High school spring sports will start March 1 in the Kansas City, Kansas, Public Schools district.
The Kansas City, Kansas, Board of Education approved a spring sports schedule at a four-hour meeting Tuesday, Feb. 9.
Tammie Romstad, the district’s athletics director, said at the 5 p.m. school board meeting that students have not competed in spring sports since May 2019. They lost last year’s season because of cancellations to reduce the risk of COVID-19.
According to Romstad, all the surrounding schools in Wyandotte and Johnson counties will participate in the Kansas State High School Activities Association’s spring sports.
Romstad said the district will continue to follow Unified Government Health Department sports recommendations for high school students. The district plans to cohort athletes, do health screenings, sign-in sheets for tracing, and take temperatures every day, she said.
No spectators will be allowed at games, according to Romstad. Also, everyone, participants and officials, will wear a mask, she said.
Conditioning for spring sports is scheduled to begin Feb. 15, Romstad said. They will follow the Health Department and district’s protocols, and forms must be signed.
Board vice president Wanda Brownlee Paige said she wanted to make sure that the district supports girls’ and boys’ teams equally.
In answer to a question from board member Janey Humphries about whether the Health Department has issued guidelines for spring sports, Romstad said they have not issued any new guidelines since earlier, when the district approved wrestling. The guidelines include wearing masks and restricting crowds. The last sports guidelines from the Health Department were posted on Nov. 13.
Dr. Valdenia Winn, a board member, asked whether students had to be in good academic standing in order to train and play in competitions.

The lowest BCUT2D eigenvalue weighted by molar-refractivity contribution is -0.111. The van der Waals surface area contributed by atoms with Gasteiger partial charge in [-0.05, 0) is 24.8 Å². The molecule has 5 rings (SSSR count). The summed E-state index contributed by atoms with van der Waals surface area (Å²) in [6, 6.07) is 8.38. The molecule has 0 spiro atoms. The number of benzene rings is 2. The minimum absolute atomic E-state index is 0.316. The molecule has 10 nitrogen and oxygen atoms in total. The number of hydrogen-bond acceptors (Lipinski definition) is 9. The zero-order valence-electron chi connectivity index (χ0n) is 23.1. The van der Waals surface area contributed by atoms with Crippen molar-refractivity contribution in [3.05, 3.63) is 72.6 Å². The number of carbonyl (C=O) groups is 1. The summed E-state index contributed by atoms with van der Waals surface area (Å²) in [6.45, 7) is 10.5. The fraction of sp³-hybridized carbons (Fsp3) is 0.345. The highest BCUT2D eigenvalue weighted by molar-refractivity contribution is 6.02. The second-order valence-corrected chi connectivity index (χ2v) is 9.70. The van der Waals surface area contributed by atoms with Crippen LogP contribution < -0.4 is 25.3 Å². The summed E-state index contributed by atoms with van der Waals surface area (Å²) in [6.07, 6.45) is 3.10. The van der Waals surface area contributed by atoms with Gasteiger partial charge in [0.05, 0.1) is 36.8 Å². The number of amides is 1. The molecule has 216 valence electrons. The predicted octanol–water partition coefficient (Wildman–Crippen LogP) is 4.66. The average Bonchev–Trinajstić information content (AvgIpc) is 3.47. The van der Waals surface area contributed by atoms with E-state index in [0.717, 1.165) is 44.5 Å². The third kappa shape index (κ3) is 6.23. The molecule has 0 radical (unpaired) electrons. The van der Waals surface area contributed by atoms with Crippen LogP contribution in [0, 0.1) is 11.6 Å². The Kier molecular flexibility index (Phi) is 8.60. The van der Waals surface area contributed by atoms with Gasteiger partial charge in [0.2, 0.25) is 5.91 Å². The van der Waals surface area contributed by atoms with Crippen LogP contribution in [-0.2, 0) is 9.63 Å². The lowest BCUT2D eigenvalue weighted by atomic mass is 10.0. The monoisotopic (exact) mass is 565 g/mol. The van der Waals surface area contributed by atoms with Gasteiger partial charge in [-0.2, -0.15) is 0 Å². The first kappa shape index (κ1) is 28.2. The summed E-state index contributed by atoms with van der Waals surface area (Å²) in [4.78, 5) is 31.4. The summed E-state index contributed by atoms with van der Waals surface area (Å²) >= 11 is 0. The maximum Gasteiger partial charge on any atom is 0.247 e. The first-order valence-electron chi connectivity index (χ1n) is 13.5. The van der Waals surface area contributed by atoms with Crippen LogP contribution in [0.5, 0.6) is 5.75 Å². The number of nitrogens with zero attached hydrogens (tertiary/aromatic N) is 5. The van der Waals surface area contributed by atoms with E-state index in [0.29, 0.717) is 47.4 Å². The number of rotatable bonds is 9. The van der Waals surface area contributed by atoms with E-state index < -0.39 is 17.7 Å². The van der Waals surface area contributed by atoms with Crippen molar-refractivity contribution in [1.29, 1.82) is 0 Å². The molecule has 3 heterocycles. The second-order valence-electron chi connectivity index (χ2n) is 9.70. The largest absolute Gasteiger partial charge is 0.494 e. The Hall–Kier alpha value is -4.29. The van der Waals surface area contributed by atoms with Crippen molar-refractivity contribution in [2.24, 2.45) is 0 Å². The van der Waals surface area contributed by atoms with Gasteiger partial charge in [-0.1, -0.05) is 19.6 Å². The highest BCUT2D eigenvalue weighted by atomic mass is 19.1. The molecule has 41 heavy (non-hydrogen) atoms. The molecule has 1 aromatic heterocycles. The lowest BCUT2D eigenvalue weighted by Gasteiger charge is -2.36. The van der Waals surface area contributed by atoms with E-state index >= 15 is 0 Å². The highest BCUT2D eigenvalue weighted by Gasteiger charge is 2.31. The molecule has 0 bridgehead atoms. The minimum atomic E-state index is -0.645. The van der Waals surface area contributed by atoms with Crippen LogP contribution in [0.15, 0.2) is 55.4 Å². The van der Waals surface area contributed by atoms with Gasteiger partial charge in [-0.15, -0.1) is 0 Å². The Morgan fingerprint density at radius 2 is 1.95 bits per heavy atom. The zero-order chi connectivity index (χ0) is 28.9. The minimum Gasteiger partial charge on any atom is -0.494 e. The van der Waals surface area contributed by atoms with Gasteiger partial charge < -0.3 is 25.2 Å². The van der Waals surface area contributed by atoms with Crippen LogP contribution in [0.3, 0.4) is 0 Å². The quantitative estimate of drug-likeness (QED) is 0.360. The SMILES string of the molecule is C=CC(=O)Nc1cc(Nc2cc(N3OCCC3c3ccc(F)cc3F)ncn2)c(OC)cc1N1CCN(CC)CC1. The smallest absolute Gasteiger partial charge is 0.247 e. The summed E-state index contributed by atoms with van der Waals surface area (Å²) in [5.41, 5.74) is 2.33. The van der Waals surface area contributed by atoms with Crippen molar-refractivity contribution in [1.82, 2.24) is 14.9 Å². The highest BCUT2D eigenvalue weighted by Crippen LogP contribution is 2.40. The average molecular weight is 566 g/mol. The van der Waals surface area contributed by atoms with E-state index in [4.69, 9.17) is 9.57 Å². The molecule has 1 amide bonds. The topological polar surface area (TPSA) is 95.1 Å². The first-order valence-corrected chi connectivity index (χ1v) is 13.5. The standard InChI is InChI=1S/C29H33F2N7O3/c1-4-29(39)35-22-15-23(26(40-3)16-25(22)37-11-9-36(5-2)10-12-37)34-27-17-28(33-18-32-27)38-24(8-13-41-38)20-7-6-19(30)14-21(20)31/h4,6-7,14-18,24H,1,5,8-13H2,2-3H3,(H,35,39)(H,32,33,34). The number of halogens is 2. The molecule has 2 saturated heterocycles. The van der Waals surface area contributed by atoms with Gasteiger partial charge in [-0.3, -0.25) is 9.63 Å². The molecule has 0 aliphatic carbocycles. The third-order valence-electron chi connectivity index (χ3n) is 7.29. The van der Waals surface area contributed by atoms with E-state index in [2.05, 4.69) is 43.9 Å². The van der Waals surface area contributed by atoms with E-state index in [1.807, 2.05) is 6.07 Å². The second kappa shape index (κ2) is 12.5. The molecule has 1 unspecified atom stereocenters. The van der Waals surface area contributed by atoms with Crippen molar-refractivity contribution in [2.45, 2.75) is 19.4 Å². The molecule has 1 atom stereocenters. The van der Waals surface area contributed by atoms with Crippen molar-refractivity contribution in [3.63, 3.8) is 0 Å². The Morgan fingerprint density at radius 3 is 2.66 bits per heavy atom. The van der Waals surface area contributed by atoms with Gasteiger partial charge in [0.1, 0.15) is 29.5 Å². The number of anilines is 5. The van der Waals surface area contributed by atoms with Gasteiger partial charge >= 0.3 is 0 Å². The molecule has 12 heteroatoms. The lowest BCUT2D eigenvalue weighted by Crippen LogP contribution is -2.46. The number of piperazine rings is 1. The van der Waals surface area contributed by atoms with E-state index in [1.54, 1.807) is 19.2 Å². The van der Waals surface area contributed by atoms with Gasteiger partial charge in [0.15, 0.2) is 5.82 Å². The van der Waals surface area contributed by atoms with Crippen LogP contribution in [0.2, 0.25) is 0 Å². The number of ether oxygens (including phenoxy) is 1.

Romstad said the district eligibility policies are in effect now, with the same rules about maintaining grades. The KSHSAA does not let students play if they don’t pass. Under the district eligibility policy, the first week after an F, a student won’t get to play but will be able to practice, and the second week, the student is restricted if the F isn’t raised, she said.
The high school policy passed unanimously, with Paige stating that she wishes the district would check on student athletes’ grades all the time, and not wait for the progress report, in order to keep everybody’s grades up.
The school board also approved intramural competition for middle school spring sports. According to Romstad, the sports include track and field, and boys and girls soccer.
Similar health recommendations will be followed for middle school as for the high schools, with no spectators allowed.
The middle school intramural programs begin April 19, and this will be an opportunity for students in track and field or soccer to learn skills and play, she said.
The students will practice and play within their own schools, with no outside school competition, she said. This fits the needs of the schools better, Romstad said.
With the hybrid plans of attending school two days a week in April, it will be really hard for middle school students to participate in the KSHSAA programs, since they would miss a lot of practices and not be prepared for contests, she said. Some schools may have a lot of participation, while others may have a minimal amount, she said. This plan will allow coaches to teach skills, she said.
Dr. Alicia Miguel, acting superintendent, said the Health Department has relaxed school guidelines a little, allowing for more changing of classes.
The school district also did not play sports last fall, and the fall season sports were moved to this month. A shortened fall sports season began on Feb. 1 in the KCK schools, with high school teams able to play other high school teams in the district.